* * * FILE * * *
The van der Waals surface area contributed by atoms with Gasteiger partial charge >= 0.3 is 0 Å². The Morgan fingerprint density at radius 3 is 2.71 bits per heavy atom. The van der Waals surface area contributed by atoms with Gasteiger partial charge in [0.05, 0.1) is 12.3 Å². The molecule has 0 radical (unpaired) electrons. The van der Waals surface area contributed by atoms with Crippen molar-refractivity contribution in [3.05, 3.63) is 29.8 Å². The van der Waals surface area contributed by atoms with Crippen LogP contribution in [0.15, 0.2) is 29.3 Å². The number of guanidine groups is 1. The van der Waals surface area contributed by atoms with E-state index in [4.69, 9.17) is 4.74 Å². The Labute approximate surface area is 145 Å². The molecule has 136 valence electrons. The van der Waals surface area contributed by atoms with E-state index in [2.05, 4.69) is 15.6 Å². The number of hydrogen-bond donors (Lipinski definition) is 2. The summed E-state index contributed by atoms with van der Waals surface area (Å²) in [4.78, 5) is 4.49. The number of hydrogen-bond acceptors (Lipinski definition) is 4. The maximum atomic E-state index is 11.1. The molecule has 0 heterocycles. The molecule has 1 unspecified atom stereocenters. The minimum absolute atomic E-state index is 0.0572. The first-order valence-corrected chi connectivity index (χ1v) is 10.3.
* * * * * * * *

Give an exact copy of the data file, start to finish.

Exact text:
The van der Waals surface area contributed by atoms with Gasteiger partial charge >= 0.3 is 0 Å². The Morgan fingerprint density at radius 3 is 2.71 bits per heavy atom. The van der Waals surface area contributed by atoms with Gasteiger partial charge in [0.05, 0.1) is 12.3 Å². The molecule has 0 radical (unpaired) electrons. The van der Waals surface area contributed by atoms with Crippen molar-refractivity contribution in [3.05, 3.63) is 29.8 Å². The van der Waals surface area contributed by atoms with Crippen LogP contribution in [0.15, 0.2) is 29.3 Å². The number of guanidine groups is 1. The van der Waals surface area contributed by atoms with E-state index in [4.69, 9.17) is 4.74 Å². The Labute approximate surface area is 145 Å². The molecule has 136 valence electrons. The van der Waals surface area contributed by atoms with E-state index in [2.05, 4.69) is 15.6 Å². The number of hydrogen-bond donors (Lipinski definition) is 2. The summed E-state index contributed by atoms with van der Waals surface area (Å²) in [4.78, 5) is 4.49. The number of hydrogen-bond acceptors (Lipinski definition) is 4. The maximum atomic E-state index is 11.1. The molecule has 0 heterocycles. The molecule has 1 unspecified atom stereocenters. The minimum absolute atomic E-state index is 0.0572. The first-order valence-corrected chi connectivity index (χ1v) is 10.3.